Indian researchers make cheaper bricks from paper
| February 05, 2013 |
Researchers in India have formulated a process of making cheaper bricks from recycled paper, reports Inhabitat.
Professors Rahul Ralegaonkar and Sachin Mandavgane of India’s Visvesvaraya National Institute of Technology visited a recycling plant in 2009 and found that 15 percent of the paper processed there wound up in a landfill as sludge.
So the two researchers took some of that sludge back to their lab and came up with a mixture of the stuff and concrete that works well as a building material. The mixture is 90 percent paper mill waste and 10 percent concrete.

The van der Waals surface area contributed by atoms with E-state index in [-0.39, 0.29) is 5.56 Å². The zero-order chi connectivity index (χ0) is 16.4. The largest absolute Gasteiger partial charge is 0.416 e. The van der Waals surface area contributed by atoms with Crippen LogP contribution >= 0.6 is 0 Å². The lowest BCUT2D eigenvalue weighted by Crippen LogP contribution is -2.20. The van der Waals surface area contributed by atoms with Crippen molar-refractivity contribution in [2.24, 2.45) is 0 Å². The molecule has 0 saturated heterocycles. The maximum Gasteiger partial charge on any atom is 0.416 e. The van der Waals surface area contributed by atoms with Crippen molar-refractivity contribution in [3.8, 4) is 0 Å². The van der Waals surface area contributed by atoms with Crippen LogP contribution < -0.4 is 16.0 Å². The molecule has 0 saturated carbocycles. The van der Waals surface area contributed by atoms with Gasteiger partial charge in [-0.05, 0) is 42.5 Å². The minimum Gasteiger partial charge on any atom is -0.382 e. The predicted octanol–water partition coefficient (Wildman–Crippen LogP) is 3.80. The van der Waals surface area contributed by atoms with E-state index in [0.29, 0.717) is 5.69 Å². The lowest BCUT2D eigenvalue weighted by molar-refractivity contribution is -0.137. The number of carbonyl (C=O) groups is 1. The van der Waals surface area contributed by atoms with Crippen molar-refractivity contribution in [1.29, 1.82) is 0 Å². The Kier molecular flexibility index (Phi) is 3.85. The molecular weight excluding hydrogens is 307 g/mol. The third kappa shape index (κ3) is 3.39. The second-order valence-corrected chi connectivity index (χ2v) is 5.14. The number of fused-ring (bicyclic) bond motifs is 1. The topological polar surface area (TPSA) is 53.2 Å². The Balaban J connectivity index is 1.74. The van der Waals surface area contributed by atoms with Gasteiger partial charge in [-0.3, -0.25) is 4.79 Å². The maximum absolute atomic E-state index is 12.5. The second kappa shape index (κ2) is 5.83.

The bricks have successfully been used in false ceilings and partition walls. The researchers have also formulated successful mixtures incorporating effluent treatment plant sludge, cigarette butts and dried sludge from a waste water treatment plant.
The bricks cost half as much to make as regular bricks and could mean a great deal to the Indian construction market which is currently facing a 30 percent supply deficit.
Photo credit: Make
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